FDA Safety Communication: Pulse oximeter accuracy and limitations

Feb. 22, 2021

The U.S. Food and Drug Administration (FDA) released a safety communication informing patients and healthcare providers that although pulse oximetry is useful for estimating blood oxygen levels, pulse oximeters have limitations and a risk of inaccuracy under certain circumstances that should be considered.

The COVID-19 pandemic has caused an increase in the use of pulse oximeters, and a recent report (Sjoding et al.) suggests that the devices may be less accurate in people with dark skin pigmentation. Patients with conditions such as COVID-19 who monitor their condition at home should pay attention to all signs and symptoms of their condition and communicate any concerns to their healthcare provider.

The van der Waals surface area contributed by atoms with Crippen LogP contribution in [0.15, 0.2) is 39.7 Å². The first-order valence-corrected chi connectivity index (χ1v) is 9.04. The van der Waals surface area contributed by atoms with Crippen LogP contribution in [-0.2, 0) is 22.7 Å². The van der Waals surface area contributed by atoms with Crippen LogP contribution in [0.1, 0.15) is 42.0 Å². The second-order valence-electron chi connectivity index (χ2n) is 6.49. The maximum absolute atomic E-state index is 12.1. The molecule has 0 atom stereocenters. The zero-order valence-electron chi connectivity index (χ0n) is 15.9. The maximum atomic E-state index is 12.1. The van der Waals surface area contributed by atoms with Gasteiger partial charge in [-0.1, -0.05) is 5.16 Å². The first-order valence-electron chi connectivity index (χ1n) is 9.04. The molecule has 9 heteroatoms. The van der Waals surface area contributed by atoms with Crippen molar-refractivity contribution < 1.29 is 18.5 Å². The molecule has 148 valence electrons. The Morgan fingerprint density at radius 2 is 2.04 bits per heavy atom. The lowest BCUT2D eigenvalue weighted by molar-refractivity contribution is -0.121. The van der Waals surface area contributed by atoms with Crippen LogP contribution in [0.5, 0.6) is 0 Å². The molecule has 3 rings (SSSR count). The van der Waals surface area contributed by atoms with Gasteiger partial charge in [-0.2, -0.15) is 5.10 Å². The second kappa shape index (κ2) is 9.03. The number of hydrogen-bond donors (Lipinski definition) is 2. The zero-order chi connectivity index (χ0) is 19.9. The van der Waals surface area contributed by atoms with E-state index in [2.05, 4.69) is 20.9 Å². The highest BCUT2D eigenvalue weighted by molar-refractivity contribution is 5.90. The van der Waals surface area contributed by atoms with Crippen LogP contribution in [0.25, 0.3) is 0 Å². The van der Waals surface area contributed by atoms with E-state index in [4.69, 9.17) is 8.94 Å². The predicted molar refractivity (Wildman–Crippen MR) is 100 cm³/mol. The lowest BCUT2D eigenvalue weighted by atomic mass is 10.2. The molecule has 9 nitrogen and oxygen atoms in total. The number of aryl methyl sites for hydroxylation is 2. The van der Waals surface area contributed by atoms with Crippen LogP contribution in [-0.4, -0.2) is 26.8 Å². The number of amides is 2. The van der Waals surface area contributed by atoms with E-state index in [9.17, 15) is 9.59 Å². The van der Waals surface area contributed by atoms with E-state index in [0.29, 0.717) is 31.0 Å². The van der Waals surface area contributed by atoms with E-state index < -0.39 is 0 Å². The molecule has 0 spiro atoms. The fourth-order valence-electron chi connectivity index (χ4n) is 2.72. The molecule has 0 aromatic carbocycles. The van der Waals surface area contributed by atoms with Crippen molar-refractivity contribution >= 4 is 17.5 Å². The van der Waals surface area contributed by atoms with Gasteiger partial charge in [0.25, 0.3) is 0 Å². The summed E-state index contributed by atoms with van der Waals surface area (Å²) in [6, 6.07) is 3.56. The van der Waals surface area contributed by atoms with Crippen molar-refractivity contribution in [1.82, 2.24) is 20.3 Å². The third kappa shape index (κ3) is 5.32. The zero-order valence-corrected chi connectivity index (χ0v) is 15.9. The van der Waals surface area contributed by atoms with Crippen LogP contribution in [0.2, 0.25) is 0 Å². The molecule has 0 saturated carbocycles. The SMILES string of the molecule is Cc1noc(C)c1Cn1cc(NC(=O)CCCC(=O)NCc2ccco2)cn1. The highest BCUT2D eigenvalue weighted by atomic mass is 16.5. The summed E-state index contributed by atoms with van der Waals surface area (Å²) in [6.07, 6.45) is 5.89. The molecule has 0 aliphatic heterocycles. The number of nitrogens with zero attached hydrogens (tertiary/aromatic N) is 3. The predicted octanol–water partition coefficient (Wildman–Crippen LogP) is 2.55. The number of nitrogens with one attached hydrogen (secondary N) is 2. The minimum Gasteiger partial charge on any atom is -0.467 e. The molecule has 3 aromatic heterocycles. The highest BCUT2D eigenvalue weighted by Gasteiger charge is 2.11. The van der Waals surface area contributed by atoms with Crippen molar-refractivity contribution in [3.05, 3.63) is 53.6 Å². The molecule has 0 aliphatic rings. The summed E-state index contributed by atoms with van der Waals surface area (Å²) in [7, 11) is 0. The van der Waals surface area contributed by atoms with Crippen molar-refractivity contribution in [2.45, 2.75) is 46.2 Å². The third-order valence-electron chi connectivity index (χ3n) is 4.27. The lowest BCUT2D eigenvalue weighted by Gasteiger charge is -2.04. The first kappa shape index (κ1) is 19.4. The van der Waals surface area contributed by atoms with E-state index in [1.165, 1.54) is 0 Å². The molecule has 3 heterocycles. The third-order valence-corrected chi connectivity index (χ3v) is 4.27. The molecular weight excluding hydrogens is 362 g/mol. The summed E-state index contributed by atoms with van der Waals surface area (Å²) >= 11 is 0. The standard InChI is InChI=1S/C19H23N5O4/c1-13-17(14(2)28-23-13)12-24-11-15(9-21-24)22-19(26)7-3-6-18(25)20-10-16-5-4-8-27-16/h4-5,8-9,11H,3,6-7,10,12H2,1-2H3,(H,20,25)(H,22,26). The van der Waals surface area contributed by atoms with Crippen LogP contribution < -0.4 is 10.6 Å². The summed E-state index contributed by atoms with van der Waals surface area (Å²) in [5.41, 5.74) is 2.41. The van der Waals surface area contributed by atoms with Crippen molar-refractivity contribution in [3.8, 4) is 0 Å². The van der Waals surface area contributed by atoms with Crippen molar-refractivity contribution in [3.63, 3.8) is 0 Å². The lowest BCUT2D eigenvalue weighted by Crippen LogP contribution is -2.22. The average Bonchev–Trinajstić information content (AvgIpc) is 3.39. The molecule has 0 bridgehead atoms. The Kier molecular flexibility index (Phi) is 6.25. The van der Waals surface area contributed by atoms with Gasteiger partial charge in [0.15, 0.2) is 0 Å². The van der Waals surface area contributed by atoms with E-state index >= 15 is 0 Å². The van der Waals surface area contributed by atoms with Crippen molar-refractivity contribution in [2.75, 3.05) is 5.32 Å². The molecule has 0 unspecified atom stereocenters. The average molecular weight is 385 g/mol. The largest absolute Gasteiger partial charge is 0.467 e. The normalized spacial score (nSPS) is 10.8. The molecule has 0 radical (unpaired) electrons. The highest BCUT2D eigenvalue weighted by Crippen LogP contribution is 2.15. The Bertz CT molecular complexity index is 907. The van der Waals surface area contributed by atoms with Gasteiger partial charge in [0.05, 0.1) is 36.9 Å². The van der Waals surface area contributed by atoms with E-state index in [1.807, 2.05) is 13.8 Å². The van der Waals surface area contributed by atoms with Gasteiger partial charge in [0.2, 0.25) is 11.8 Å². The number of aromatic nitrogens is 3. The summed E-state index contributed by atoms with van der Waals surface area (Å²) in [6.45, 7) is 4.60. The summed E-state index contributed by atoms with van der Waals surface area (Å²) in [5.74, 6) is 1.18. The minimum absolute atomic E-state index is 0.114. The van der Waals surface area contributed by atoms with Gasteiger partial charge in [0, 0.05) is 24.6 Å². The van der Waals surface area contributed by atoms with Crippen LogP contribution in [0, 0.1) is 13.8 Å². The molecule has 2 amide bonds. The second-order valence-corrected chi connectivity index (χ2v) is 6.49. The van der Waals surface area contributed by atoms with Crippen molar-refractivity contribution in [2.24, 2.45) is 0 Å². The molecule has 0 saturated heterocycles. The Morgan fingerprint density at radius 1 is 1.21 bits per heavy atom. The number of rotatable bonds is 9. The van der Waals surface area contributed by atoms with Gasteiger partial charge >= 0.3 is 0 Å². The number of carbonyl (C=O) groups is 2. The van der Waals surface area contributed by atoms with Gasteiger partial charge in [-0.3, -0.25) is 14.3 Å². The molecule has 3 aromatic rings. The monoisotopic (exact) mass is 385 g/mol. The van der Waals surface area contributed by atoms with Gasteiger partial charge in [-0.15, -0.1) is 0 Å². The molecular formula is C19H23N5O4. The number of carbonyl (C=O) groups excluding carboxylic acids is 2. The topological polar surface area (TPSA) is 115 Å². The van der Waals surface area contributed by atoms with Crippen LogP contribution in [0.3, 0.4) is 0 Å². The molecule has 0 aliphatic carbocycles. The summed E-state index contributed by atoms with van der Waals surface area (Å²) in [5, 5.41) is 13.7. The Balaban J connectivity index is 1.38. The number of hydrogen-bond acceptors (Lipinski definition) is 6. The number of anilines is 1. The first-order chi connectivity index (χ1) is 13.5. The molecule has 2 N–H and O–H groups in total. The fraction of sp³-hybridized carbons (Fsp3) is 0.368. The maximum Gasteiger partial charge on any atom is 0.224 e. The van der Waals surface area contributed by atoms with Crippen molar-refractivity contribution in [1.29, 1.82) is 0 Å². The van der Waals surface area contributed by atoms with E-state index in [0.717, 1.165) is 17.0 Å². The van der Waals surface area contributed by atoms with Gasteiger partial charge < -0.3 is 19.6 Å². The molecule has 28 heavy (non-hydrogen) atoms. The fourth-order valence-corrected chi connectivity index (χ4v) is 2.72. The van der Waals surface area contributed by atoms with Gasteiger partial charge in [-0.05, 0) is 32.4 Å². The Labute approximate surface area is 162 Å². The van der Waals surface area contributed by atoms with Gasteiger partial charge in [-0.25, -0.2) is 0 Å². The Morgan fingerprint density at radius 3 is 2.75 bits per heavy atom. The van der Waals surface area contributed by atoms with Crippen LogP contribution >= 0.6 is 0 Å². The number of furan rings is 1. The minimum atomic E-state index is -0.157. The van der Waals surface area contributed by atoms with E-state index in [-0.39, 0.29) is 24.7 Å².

Recommendations for Healthcare Providers include:

·        Be aware that multiple factors can affect the accuracy of a pulse oximeter reading, such as poor circulation, skin pigmentation, skin thickness, skin temperature, current tobacco use, and use of fingernail polish. Review the information in the sections below to better understand how accuracy is calculated and interpreted.

·         Refer to the device labeling or the manufacturer’s website to understand the accuracy of a particular brand of pulse oximeter and sensor. Different brands of pulse oximeters and even different sensors (finger clip versus adhesive) may have a different accuracy level. Pulse oximeters are least accurate when oxygen saturations are less than 80 percent.

·         Consider accuracy limitations when using the pulse oximeter to assist in diagnosis and treatment decisions.